Why THE REVOLUTIONISTS? – Next Act Theatre

Why THE REVOLUTIONISTS?

There’s no doubt, I’m a Lauren Gunderson fan. We’ve produced four of her plays recently: THE TAMING in 2016 (remember when the beauty queen candidate won the White House?), SILENT SKY (Henrietta Leavitt measures the universe), I AND YOU (two teens bond for one lifetime), and now THE REVOLUTIONISTS (a dream-fugue take on an all-female French Revolution). So, what’s with the Gunderson?

Lauren Gunderson’s heroes are women. I think this, above all other reasons, is why I’m a fan and why I picked this play. Interestingly, in the script’s cast list, Lauren initially describes each of the four women as “badass.” She’s serious about her heroes! Without knowing anything about Olympe DeGouges, the reluctant playwright-activist at the center of Gunderson’s revolutionary romp, I was readily drawn into her artistic and societal struggles, empathizing with her doubts and fears and at last, celebrating her triumphs as an artist and proud member of the world’s sisterhood.

I also like Olympe because she’s a stand-in for playwright Gunderson herself. There’s an unmistakable similarity of voice, bright mind and inquisitiveness in Olympe’s character which I recognize from Lauren’s other plays and her appearance at the Madison Public Library I had the pleasure of attending a few years back. At that gathering, she took the opportunity to read a selection from her very recent script, THE BOOK OF WILL (seen as a reading at Next Act in 2018), where two of Shakespeare’s actors are contemplating the meaning of theatre, sitting on the well-worn boards of the empty and dark Globe stage.

John: Why do we bother with any of it?
Henry: To feel again.
John: I feel enough (says the man who has just lost his dear wife to sudden illness).
Henry: I said to feel again. The faeiries aren’t real, but the feeling is. We play love’s first look and life’s last, here, every day. And you will see yourself in it, or your fear, or your future before the play’s end. And you will test your heart against trouble and joy, and every time you’ll feel a flicker or a fountain of feeling that reminds you that, yes, you are yet living.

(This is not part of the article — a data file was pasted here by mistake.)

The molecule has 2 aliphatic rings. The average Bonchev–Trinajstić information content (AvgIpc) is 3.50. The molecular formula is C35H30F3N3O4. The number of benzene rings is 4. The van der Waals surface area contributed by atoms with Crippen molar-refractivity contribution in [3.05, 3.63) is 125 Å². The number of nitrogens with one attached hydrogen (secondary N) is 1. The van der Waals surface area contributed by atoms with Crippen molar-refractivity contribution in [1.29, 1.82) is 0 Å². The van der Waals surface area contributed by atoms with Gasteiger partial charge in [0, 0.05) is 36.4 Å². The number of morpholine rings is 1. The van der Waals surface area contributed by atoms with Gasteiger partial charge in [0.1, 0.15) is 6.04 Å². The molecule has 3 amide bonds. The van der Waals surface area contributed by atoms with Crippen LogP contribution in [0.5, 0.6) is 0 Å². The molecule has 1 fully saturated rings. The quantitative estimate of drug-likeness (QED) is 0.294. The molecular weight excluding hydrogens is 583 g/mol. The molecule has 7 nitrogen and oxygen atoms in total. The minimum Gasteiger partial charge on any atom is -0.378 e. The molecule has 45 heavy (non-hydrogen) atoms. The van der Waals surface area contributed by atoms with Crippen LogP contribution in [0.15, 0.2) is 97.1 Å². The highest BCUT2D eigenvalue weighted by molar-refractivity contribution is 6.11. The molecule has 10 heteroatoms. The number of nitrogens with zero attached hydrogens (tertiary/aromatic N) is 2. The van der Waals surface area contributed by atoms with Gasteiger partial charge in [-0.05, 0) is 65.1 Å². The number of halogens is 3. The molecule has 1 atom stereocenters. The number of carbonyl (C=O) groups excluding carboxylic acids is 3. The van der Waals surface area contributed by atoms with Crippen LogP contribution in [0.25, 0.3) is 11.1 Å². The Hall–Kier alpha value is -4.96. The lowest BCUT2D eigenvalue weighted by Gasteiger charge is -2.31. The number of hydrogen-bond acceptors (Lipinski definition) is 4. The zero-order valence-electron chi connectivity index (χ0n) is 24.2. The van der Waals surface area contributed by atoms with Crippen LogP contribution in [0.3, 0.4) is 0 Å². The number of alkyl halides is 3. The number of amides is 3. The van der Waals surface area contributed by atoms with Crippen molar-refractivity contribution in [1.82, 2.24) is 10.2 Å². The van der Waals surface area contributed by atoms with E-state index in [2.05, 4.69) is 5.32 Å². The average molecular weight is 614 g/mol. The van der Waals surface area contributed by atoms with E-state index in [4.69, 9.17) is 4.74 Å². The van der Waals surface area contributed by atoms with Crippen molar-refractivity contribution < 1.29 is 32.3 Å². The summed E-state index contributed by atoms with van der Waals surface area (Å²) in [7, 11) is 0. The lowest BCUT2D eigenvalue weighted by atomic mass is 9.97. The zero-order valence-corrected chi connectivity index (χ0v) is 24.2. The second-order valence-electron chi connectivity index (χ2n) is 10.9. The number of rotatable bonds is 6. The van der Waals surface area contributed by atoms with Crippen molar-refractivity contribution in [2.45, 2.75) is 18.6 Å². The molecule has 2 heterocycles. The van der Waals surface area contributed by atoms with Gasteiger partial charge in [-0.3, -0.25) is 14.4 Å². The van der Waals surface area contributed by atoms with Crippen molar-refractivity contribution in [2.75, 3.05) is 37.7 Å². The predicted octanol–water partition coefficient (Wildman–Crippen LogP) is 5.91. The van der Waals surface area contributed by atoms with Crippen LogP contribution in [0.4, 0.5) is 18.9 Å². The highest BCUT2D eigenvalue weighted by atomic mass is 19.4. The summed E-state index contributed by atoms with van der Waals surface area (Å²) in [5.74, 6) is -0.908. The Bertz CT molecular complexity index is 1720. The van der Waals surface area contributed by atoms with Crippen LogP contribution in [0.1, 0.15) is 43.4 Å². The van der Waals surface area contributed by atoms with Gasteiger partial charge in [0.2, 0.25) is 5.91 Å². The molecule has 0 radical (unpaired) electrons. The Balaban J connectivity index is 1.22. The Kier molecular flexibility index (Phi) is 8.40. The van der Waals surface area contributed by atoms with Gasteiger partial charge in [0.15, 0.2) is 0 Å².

I’ve heard many explanations for the purpose of theatre, and tried to formulate some of my own, but Henry’s meditation brings up goose bumps.

What was a tangential inquiry in THE BOOK OF WILL has taken center stage in THE REVOLUTIONISTS. Gunderson puts Olympe through an arduous obstacle course of challenges, creative frustration, fear, inspiration and revelation as she wrestles with the meaning and value of art – specifically, theatre. Responding early on to accusations that theatre is nothing but fiction, and of no help to anyone in need, she says:

It might be fiction, but it’s not fake.

The beating hearts in front of you are real.

The gathering of people is real.

The time we spend together, this time, is real.

The story is real when it starts.

I’ve written before that the actor’s art is often equated with lying. The comparison is in itself, a lie, clearly an opinion held by those who are as yet innocent of the power of the ancient art of storytelling which emanates from actors, on wooden planks, in a darkened room, to a gathering of inquisitive minds and open hearts. Under those exquisite conditions, the actors’ deep-seated grasp of character and circumstance intertwines with the willingness of humans to imagine and believe, and miraculously, truth appears. It’s the nature, the power of theatre. Fiction, not fake.

Another admirable Gunderson trademark, very much present in THE REVOLUTIONISTS, is her deft touch when it comes to touchy subjects. Her characters draw you in with their ebullient presence and smart repartee, and then suddenly one of them will emit the flash of an idea, a flip-sting comment, or a profound and challenging truth which hangs in the air, impossible to miss or avoid. But then, onward; Gunderson propels you forward, and as you stay alert to the journey, the energy of her editorials is storing up, to be released and processed as the play is freshly remembered. Here are a couple of tidbits:

… a good deed needs a good story or else it might vanish like nothing. ever. happened.

…let us laugh, and laugh too loudly and too often, and call out the hypocrites of our age until they are the butt of the joke.

I mean, you can’t kill the writers — that’s Democracy 101!

As she writes in her script notes, “The play is based on real women, real transcripts and real executions. But remember it’s a comedy.” And under Gunderson’s masterful supervision, that comedy is realized along with a deeply-felt exploration – no, celebration – of the strength, resilience and generosity of the better half of this planet’s population.

Vive les femmes!